Rejecting both views, Goodman calls for “shrinking the conflict” rather than trying to solve it. That seems to mean leaving things as they are while making the Israeli occupation less onerous to the Palestinians.


Lately I’ve been seeing a lot of references in social media to a Salon article from June: “There is hard data that a centrist Democrat would be a losing candidate“. The article is by Keith Spencer, who states a provocative thesis:

the Democratic Party that is wantonly ignoring mounds of social science data that suggests that promoting centrist candidates is a bad, losing strategy when it comes to winning elections.

I feel an obligation to rebut this, not because the conclusion is necessarily wrong, but because it misrepresents the paper it relies on. The “mountains of data” Spencer refers to are in a paper by economist Thomas Piketty, who is famous for Capital in the 21st Century. The paper is called “Brahmin Left vs. Merchant Right“. It’s an academic paper that is a bit of a tough read, clocking in (with appendices) at 180 pages.

Unfortunately, if you actually read Piketty’s paper, it’s about something else entirely. Spencer’s Salon article looks like a pure flight of fancy. Let me tell you what the paper is actually about:

Piketty presents data to show that educational and economic elites used to be united in the conservative parties of class-based political systems. But in recent decades educational elites have turned left and economic elites have stayed right. So whereas the Left used to be centered in the working class and the Right in the upper class, now there’s an upper-class split, with the intellectual upper class leading the Left and the financial upper class leading the Right. That’s quite possibly why the working class feels neglected.

Piketty is trying to figure out whether that trend will stabilize, or whether there’s a longer transition going on that will reunify each class in a globalist/nativist split. In that vision, the upper class will coalesce in an internationalist party that champions immigration, free trade, and cross-cultural equality, while the working class will form a Trumpist party that is nativist, religious, and socially conservative.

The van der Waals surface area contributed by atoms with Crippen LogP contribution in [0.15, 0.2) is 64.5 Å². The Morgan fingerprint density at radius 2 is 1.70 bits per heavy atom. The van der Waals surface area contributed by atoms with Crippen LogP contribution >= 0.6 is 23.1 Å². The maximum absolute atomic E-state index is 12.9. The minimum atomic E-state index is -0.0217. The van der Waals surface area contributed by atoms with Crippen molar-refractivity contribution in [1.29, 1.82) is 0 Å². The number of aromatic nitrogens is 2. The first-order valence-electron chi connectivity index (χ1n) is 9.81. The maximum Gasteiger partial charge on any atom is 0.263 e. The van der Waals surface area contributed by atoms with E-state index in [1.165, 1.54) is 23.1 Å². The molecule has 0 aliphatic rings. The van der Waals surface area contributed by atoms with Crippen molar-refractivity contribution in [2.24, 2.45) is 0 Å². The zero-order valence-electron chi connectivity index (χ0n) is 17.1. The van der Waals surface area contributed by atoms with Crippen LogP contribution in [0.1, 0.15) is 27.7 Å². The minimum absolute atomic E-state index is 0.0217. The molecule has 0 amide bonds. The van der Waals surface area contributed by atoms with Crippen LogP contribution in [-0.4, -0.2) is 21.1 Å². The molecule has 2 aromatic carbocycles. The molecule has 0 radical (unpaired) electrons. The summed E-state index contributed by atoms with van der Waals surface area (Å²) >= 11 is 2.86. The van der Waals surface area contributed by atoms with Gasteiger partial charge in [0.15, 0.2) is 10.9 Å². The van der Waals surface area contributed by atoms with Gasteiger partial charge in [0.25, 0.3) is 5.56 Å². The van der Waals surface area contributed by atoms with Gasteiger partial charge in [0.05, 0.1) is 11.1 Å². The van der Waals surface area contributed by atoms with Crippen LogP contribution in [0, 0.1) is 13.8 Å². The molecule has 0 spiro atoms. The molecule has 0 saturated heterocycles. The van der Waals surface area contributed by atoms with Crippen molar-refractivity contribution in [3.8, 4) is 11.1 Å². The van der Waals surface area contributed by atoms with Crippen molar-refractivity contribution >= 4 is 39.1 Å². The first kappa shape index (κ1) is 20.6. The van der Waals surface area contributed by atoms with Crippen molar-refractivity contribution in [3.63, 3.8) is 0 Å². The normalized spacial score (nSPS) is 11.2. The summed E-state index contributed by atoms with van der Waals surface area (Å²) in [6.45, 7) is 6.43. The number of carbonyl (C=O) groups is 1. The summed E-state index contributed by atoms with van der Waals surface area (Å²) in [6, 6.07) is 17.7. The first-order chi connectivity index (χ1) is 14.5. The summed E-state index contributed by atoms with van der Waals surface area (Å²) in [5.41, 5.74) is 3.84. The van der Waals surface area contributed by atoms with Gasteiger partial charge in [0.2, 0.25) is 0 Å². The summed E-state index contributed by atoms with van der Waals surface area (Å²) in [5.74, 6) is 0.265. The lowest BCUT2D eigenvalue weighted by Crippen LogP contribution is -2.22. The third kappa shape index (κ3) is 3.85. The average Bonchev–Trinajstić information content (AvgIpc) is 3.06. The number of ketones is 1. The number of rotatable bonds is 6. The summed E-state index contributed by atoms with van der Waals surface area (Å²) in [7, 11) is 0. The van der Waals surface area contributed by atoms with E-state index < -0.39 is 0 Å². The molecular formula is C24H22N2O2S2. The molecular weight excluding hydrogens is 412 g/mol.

Spencer makes much of one line in Piketty’s paper, which he misinterprets:

Without a strong and convincing egalitarian-internationalist platform, it is inherently difficult to unite low-education, low-income voters from all origins within the same party.

An egalitarian-internationalist platform would be one that convinces domestic lower-income classes that migration and globalization work in their favor rather than against them. Piketty does not suggest what such a platform would be, or even assert that such a platform is possible. (Maybe there is no way to make migration and globalization work for the domestic lower class.) He certainly doesn’t relate that platform to the current centrist/progressive split in the US Democratic Party.

The “hard data” is historical post-election polling from France, the UK, and the US that demonstrates the gradual separation of the financial elite from the educational elite. It’s doesn’t purport to have predictive value about the prospects centrist Democratic candidates.

and let’s close with some historical context on the climate

XKCD provides a response to the people who say “The climate is always changing.”

Answers to Impeachment Objections

You might think there’s no role for us in the impeachment process. But our role may be the most important one. Here’s what you need to know to start doing your part.


So it’s on: There’s a serious impeachment inquiry, and in all likelihood it will lead to a vote in the House on articles of impeachment. Then it will be the Senate’s turn to look at the evidence and decide.

In a literal, constitutional sense, that’s where the important stuff will happen: in Congress. Witnesses will be called, subpoenas issued, questions asked and answered, votes held, and in the end the President either will or won’t continue in office.

To lesser extent, stuff will happen in the courts. What subpoenas are valid? What documents have to be produced? What witnesses have to testify? What privileges can they claim to avoid answering?

Put that way, it sounds like there is no role for the rest of us. But in fact there is a role, and collectively our role is the most important one. Because whatever the evidence says, Congress isn’t going to move without public support. So at every point, they’re going to wondering about us: Are we paying attention? Are engaged or bored? Angry with the President or with his accusers? Convinced by the case against him or befuddled?